It is due to this expected calm, that Taiuni’s Maori King is attending for the first time.

So now that the new age of co-operation has dawned, what is the future for the Treaty? The Government has made it clear that it is dedicated to a deadline for resolving historical claims, and so it is time to start looking to a post-Waitangi Tribunal era for the Treaty.

There will be some losers in this. A coterie of lawyers – fleshy-lipped from years of sucking healthy fees from the claims process – will be left looking elsewhere for sources of income. But it is unlikely that many people will evince much sympathy at their plight.

Personally I think 2014 to settle all outstanding claims may be overly ambitious, and won’t be surprised if it stretches out a bit beyond that. But I do expect that finally all claims will be settled between say 1990 and 2020.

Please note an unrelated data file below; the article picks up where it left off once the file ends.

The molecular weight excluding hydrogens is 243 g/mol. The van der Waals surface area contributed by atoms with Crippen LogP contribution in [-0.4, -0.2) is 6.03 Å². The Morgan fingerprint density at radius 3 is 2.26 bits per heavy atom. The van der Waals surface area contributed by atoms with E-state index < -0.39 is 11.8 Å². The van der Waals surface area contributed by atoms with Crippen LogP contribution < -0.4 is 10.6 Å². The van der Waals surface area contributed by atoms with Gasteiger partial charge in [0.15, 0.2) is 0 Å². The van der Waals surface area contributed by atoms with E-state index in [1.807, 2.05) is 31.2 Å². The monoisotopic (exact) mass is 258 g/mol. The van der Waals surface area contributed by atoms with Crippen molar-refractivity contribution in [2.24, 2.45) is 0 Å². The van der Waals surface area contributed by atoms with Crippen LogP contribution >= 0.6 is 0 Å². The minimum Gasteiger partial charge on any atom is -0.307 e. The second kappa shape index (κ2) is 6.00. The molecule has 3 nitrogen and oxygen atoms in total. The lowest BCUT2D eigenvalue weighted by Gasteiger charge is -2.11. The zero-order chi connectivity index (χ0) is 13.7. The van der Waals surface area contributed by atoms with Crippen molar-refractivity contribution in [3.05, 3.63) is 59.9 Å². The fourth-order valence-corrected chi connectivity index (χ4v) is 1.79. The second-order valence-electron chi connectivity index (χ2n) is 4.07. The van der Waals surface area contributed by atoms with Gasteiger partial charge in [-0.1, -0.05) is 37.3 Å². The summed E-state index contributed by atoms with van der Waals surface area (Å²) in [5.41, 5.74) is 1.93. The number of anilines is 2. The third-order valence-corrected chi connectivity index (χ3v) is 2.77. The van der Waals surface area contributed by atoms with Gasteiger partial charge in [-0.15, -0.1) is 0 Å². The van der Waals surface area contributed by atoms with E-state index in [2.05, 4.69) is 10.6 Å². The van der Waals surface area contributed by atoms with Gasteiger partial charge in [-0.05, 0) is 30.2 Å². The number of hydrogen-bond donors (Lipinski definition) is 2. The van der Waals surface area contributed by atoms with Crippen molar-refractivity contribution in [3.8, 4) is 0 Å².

The next challenge will be in considering whether the Treaty belongs in some formal constitution that will no doubt be devised in the next few decades (can I hear the sound of lawyers again rubbing their hands?).

This is a much more complex issue than it sounds, though. The Treaty of Waitangi was an agreement between two sovereign nations, and was not initially intended to serve as an internal constitutional document.

This is a critical point. It was, well a Treaty, not a constitution designed to be supreme law.  A constitution has to be voted on (well maybe not in Fiji but here) and accepted by either a super-majority of Parliament or by the people at large.

Someone once suggested that if you look at the United States, our Treaty of Waitangi is more akin to the Declaration of Independence (which has no legal standing) than the Constutition and Bill of Rights. The Declaration of Independence is an important founding document, but there is no constitutional right to the pursuit of happiness 🙂

Not that I am against any Constitution for NZ possibly having some recognition of the Treaty, but that is very different from just declaring the Treaty as part of the supreme law.

Waitangi Day and Google Earth

November 29th, 2008 at 2:00 pm by David Farrar

Maori Television has a nifty idea for Waitangi Day: